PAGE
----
(SCHAUMBURG, Illinois) May 11, 2020—The American Veterinary Medical Association (AVMA) has become the first veterinary organization in the nation to join the National Academy of Medicine (NAM) in declaring their commitment to reducing burnout and promoting wellbeing among clinicians.
To provide an opportunity for organizations around the country to discuss and share plans of action, the NAM has called for statements from potential network organizations, to describe their current work and future goals to reverse clinician burnout. The AVMA Commitment Statement is available at https://nam.edu/wp-content/uploads/2020/04/American-Veterinary-Medical-Association_Committment-Statement.pdf.
“Close collaboration and coordination between different healthcare professions, aligned through a common vision, increases our capacity to positively impact healthcare education, healthcare systems, and the wellbeing of healthcare professionals overall, said Dr. Jen Brandt, AVMA’s Director of Wellbeing, Diversity, and Inclusion Initiatives. “The veterinary profession has a tremendous wealth of knowledge to offer the other healthcare professions—and we also have much we can learn from the other professions as we collectively strive to promote and preserve health and wellbeing for ourselves and the communities we serve.
“Rather than recreating the wheel for each individual practice, hospital, or specialty, the National Academy of Medicine’s Action Collaborative affords us an opportunity to recognize our commonalities and determine what types of interventions and system changes are the most effective for promoting thriving professionals.”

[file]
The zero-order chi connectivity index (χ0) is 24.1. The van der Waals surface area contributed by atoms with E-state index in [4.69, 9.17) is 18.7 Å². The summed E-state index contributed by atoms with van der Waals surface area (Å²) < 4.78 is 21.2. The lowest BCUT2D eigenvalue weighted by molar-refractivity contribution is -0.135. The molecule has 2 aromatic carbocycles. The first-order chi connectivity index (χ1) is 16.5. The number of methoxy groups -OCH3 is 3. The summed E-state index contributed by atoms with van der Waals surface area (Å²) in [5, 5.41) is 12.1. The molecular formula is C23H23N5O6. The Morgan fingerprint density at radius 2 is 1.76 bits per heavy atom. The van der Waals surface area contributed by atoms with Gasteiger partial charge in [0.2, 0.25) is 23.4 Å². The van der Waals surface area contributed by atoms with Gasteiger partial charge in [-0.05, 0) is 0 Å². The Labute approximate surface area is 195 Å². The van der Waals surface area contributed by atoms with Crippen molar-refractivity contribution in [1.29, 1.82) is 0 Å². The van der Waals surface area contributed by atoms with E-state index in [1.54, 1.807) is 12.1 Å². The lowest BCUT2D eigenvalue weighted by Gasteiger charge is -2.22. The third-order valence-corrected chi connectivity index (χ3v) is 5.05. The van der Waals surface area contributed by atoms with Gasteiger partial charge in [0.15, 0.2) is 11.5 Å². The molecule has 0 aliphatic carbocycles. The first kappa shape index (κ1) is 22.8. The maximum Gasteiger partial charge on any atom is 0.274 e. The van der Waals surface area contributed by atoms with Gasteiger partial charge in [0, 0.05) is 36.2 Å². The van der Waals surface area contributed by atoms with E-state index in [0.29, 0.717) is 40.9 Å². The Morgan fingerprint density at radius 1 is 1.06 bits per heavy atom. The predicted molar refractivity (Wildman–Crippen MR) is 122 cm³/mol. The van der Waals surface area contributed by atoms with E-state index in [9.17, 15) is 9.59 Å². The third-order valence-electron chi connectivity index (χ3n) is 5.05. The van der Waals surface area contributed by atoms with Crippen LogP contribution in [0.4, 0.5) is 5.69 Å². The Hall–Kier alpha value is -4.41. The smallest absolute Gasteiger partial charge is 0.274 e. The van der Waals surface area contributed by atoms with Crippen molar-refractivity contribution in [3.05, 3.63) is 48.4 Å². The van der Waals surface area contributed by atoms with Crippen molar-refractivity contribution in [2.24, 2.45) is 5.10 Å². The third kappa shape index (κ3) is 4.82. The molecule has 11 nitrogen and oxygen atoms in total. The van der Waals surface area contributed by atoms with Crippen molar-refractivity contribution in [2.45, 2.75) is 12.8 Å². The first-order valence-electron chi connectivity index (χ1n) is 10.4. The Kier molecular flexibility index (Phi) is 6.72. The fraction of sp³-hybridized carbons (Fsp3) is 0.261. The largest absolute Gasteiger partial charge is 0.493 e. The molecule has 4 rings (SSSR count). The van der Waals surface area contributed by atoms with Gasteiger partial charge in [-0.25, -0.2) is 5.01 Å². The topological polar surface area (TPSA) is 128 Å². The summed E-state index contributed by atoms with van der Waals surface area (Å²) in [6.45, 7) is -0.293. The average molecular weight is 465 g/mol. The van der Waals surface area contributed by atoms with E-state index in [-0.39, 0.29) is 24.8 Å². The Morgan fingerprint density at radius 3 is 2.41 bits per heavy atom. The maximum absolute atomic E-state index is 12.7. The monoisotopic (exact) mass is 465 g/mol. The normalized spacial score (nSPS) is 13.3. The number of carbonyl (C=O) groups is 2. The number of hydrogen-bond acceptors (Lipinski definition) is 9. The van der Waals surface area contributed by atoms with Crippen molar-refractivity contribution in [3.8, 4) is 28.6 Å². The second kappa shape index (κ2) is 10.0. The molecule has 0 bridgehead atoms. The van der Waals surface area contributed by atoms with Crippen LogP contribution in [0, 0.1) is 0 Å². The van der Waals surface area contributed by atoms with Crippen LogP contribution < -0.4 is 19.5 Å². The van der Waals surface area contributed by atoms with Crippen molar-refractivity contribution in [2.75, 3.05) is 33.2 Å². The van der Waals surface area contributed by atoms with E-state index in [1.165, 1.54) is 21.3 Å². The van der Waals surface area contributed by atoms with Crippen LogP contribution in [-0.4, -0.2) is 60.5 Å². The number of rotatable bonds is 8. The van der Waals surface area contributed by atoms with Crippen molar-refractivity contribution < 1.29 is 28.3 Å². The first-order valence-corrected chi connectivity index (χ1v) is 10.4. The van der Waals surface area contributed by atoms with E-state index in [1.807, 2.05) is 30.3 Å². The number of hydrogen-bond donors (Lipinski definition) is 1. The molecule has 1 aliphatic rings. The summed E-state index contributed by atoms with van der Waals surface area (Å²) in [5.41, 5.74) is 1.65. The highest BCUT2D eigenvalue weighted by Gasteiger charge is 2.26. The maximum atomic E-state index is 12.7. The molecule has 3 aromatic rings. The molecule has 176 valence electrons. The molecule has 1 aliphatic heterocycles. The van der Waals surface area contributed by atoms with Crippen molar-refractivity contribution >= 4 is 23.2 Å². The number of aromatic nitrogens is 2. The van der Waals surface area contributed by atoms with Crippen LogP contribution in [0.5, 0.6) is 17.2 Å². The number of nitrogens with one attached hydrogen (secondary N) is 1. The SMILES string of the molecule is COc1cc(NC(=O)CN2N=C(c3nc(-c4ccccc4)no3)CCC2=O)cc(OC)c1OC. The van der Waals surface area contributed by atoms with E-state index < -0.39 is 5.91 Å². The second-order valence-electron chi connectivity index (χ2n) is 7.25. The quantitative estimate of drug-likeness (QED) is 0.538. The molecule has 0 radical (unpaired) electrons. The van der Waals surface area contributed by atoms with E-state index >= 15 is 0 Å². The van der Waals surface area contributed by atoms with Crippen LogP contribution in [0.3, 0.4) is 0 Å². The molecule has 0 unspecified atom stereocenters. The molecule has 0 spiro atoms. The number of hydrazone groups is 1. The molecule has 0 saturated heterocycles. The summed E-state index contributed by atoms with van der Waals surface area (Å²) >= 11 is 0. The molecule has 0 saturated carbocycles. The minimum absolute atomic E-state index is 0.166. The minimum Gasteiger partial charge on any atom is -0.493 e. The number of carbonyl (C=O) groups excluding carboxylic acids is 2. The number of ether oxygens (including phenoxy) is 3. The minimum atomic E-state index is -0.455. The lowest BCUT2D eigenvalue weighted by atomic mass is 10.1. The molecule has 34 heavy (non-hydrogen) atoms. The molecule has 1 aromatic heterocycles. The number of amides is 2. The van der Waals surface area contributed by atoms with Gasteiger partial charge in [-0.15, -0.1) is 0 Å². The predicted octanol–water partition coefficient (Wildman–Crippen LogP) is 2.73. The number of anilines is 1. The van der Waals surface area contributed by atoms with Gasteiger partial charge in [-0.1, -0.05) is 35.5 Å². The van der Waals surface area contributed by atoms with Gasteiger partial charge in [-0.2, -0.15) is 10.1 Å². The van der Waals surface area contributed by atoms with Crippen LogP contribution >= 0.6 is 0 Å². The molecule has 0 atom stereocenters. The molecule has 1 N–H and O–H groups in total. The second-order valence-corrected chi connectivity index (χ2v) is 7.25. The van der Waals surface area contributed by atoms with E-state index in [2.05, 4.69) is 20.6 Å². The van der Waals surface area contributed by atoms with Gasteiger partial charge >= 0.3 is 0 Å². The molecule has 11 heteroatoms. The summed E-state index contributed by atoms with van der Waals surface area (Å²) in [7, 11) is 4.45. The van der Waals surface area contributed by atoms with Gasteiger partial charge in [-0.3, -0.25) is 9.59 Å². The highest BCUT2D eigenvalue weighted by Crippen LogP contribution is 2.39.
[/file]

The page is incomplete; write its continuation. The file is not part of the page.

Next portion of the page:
The wellbeing of veterinary professionals is one of the most important issues facing the profession, and a critical focus of the AVMA. In recent years the AVMA has developed several free tools and resources that empower veterinarians and their teams, and the systems in which they work, to prioritize self-care and make the short- and long-term investments needed for individual, team, and organizational wellbeing.
Launched in 2017, the NAM Action Collaborative on Clinician Well-Being and Resilience is a network of organizations committed to reversing trends in clinician burnout, with the goals of raising the visibility of clinician burnout, improving understanding of challenges to clinician well-being and elevating evidence-based, multidisciplinary solutions that will improve patient care by caring for the caregiver.
The National Academy of Medicine, established in 1970 as the Institute of Medicine, is an independent organization of eminent professionals from diverse fields including health and medicine; the natural, social, and behavioral sciences; and beyond. It serves alongside the National Academy of Sciences and the National Academy of Engineering as an adviser to the nation and the international community. Through its domestic and global initiatives, the NAM works to address critical issues in health, medicine, and related policy and inspire positive action across sectors. The NAM collaborates closely with its peer academies and other divisions within the National Academies of Sciences, Engineering, and Medicine.
For more information, contact Michael San Filippo, media relations manager, at 847-732-6194 (cell) or msanfilippoavma [dot] org (msanfilippo[at]avma[dot]org).